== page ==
British manufacturing output surged in April, denting fears that the UK economy is on pause ahead of the EU referendum.
Industrial production climbed by two per cent during the month alone to stand 1.6 per cent higher than April last year - jumping well ahead of expectations that the industry would suffer another modest decline.
Figures released by the Office for National Statistics (ONS) this morning showed manufacturing, the largest component of “production”, grew by 0.8 per cent over the month while output in the electricity and gas industry, as well as a very impressive month for pharmaceuticals also pushed the index higher.
A string of poor economic data, including the worst purchasing managers’ index (PMI) scores for three years had stoked concerns of an industry in terminal decline and an economy on hold until after 23 June.
Today’s figures, although only one month’s data, could prove otherwise.
The pharmaceutical industry, in particular, was a exceptionally bright spot on a report which surprised analysts and economists. Output from the manufacture of drugs rose 12.5 per cent - its largest monthly increase in four years.
EEF, the manufacturers' organisation said the data "backs up the feeling that there are no concrete signs that uncertainty associated with the upcoming referendum has had a major impact on manufacturing".
Zach Witton, deputy chief economist of the EEF told City A.M. the strong figures were the result of fortutitous timing of a number of different factors in the manufacturing industry. These included the "patent cliff" for pharmaceutical firms which was encouraging investment, a backlog of orders in the aerospace industry and stronger than expected growth in the Eurozone which could be supporting exports.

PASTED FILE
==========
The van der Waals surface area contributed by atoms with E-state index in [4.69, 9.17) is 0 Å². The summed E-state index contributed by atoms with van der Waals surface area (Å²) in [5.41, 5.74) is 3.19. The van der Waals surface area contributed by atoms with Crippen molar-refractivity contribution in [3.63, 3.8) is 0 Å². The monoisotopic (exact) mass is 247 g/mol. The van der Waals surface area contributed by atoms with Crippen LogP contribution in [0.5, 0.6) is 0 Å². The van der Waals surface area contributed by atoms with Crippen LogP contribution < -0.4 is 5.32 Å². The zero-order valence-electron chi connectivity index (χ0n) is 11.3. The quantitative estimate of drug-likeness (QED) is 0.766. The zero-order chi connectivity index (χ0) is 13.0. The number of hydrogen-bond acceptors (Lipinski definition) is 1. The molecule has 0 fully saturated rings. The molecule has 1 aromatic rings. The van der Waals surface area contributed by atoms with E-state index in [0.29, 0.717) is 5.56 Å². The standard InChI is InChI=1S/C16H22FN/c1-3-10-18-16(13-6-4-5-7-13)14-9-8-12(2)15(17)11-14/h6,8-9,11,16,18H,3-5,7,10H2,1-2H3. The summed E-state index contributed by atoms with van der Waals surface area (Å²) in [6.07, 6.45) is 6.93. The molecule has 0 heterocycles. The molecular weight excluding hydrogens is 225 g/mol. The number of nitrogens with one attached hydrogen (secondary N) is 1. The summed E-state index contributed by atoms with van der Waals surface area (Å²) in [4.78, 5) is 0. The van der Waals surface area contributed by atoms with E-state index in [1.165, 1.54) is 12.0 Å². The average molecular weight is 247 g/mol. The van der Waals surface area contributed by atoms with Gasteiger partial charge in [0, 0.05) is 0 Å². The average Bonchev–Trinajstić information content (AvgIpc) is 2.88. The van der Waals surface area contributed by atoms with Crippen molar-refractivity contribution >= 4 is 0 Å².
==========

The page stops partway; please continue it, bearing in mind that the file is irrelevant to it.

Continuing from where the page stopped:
Jasper Lawler of CMC Markets said the markets responded well to the data: "The pound rose after data showed much stronger than expected UK industrial and manufacturing production in April. The much vaunted Brexit slowdown is looking more like a Brexceleration."
UK manufacturing output rises to highest level since October 2008: https://t.co/iKBBQneHMF— Andrew Sentance (@asentance) June 8, 2016
However, some economists warned not to get too carried away with the statistics.
"Despite the upbeat tone of the April’s UK industrial production figures, it is far too soon to proclaim that the sector is out of the woods, or shrugging off Brexit uncertainty. The figures are particularly volatile from month to month," said Paul Hollingsworth of Capital Economics.
Howard Archer at IHS Global said that while "the makers really did march ... it is doubtful they can sustain the pace." He added, however, that even one month of strong figures could provide a significant boost to GDP growth in the second quarter, which some estimates predict could drop to as low as 0.2 per cent.